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Unitarians dedicate banner for hope
Fellowship posts Black Lives Matter as symbol of support
W Black lives matter photo
The Unitarian Universalist Fellowship of Statesboro held a 'Black Lives Matter' banner dedication service in which many of all faiths and ethnicities from the community took part in the program and attendance. - photo by JULIE LAVENDER/staff

The Unitarian Universalist Fellowship of Statesboro held a dedication ceremony Thursday for a newly-displayed banner they hope symbolizes a movement aimed at bringing races and cultures closer together.

Community members representing diverse faiths and ethnicities attended and took part in the dedication ceremony for the “Black Lives Matter” banner that now hangs on the side of the building.

The Rev. Jane Altman Page, minister for the Fellowship, said the Unitarian Universalist Association passed a resolution supporting the Black Lives Matter movement back when it started in 2015, but the congregation felt compelled to visibly display the banner at this time.

Rev. Page said, “We’ve discovered as of late that we still have much work to do ourselves. The dedication of this banner is especially meaningful to us as Unitarian Universalists as we struggle with our awareness that white supremacy still is deeply embedded within our own movement.”

Page pointed out that the Black Lives Matter movement, started by three women, states on its namesake website: “Black Lives Matter doesn’t mean your life isn’t important, it means that Black lives, which are seen without value within White supremacy, are important to your liberation” and “when Black people in this country get free, the benefits will be wide-reaching and transformative for society as a whole.”

Thursday’s dedication program included representatives from various faiths and community representatives to share thoughts and pertinent quotes for the dedication.

Dan Rea, member of the Baha’i Faith, shared excerpts from a Baha’i Statement first issued in 1991, adding that the words were even more relevant today. Rea quoted, “A nation whose ancestry includes every people on earth, whose ideals of freedom under law have inspired millions throughout the world, cannot continue to harbor prejudice against any racial or ethnic group without betraying itself.”


Sharing concerns, hopes

Representing the Latino community, Maria Fatima Rea shared a quote from the Bible and said, “If one part of the body suffers, all the parts share its suffering. We recognize the ongoing suffering of African Americans who have been enslaved, discriminated against and treated unfairly because of the color of their skin. We are all interconnected parts of the same body of humanity.”

Maria Rea urged the Latino brothers and sisters in the community to stand in solidarity.

“May God give us the strength to overcome hate and prejudice with love and justice,” she said.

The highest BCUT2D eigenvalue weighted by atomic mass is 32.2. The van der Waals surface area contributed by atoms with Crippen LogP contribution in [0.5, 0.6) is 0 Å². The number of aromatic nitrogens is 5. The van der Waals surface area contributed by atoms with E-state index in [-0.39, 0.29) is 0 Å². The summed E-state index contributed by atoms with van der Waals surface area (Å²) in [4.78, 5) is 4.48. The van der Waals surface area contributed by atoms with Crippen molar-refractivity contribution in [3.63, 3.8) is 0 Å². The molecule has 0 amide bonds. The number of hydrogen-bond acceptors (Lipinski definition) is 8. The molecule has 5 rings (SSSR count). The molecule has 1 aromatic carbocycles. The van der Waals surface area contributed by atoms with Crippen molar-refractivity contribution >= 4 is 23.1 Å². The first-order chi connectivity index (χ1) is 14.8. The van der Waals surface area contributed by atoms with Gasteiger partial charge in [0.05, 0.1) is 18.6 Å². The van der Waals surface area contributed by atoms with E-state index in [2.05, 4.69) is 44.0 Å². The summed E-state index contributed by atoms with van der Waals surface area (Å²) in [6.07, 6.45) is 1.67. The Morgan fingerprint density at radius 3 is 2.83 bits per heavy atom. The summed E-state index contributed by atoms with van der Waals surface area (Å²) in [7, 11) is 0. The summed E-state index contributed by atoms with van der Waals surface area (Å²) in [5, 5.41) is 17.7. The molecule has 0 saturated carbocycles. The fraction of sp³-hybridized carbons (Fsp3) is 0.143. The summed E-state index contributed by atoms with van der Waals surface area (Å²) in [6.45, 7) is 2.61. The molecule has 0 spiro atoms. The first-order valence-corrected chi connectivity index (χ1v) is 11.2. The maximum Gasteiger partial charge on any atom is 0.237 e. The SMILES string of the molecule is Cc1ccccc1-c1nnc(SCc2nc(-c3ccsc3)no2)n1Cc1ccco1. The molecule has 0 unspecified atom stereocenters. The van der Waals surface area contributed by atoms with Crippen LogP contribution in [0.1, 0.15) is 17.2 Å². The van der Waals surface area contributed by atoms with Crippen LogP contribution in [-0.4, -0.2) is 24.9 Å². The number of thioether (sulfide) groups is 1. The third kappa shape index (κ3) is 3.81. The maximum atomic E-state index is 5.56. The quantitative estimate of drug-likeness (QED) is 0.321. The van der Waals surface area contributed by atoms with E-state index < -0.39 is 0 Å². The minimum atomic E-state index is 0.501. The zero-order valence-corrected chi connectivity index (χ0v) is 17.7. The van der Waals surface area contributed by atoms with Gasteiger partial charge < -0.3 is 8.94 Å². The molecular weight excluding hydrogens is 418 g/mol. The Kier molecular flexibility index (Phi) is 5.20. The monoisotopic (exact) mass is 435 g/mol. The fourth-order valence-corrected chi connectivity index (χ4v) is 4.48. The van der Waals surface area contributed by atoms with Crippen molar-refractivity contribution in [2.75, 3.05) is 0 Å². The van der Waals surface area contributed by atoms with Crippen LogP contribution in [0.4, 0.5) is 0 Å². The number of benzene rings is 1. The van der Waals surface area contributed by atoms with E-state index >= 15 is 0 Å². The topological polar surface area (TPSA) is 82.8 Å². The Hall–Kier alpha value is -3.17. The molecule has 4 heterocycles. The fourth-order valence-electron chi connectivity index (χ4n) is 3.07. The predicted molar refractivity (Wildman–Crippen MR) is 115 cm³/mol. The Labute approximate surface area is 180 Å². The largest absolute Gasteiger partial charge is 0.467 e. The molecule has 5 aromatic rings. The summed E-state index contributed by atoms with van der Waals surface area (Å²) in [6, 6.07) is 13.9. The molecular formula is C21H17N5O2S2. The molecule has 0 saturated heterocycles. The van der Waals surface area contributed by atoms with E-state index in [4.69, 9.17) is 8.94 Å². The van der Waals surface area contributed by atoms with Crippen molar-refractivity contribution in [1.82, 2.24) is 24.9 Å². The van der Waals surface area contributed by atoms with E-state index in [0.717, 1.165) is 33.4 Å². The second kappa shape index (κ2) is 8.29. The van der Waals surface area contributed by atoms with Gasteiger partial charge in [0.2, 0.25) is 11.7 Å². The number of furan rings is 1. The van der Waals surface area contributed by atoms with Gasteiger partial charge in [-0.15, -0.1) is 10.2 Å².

Ahmet Akturk said he joined the dedication ceremony as an individual Muslim and, referencing diverse nations and tribes, said, “God tells us your differences are my signs, so you have to respect each other. Treating anyone as a second-class citizen is not acceptable by God.”

Rachel Schwartz, representing Judaism, told the audience that, in the Bible, God called out to Abraham before the sacrifice of Isaac; Jacob before the vision of the ladder and Moses from the depths of the burning bush. Each time, God asked, “Where are you?”

Schwartz explained that the Hebrew response of each man was “Hineni.” Schwartz said, “This is no simple word. It carries the deep weight of history and emotion. Hineni means: ‘I stand ready to serve you. I make my stand even though it will be hard, and I might be frightened. I will serve you in humility. I give myself fully to your cause and know it to be mine.’

“Listen my friends, for now we are the one who are being called. Let us stand with our black sisters and brothers and say, ‘Hineni – here I am.’”


‘An insidious cultural disease’

James Woodall, representing the local chapter of NAACP, quoted poet Scott Woods, who said: “The problem is that white people see racism as conscious hate, when racism is bigger than that. Racism is a complex system of social and political levers that continue to work on the behalf of whites at other people’s expense. Racism is an insidious cultural disease that find[s] a way to infect how you deal with people who don’t look like you.”

Joe Bill Brannen, who was instrumental in forming the Beloved Community group that meets regularly to discuss how to meet the needs of various people groups within the community, said the philosophy of the group is this: “If you talk to someone and walk in their shoes, it’s hard not to like them.”

Stacy Smallwood, moderator of the Beloved Community group, said he was encouraged to see the banner as a tangible representation of the Black Lives Matter movement, but urged those in attendance to make it into an action, not just a statement.

To accomplish that, Smallwood said three things were needed: courage, communication and change.

One of the last speakers on the program was Police Chief Mike Broadhead. Broadhead said, “As a fabric, our police and community have to be one.” Broadhead reiterated his commitment as that of law enforcement providing service to the community and to protect the community.

Rev. Page emphasized three specific functions of the banner, to serve as: a reminder of the fundamental truth that each person is full of exquisite beauty, dignity, potential and life; a response to individual victims of racial injustice and a representation of the UU’s collaborative efforts in this community and beyond for social and racial justice.

Page pledged, “We affirm with both our banner and behavior that Black Lives Matter.”


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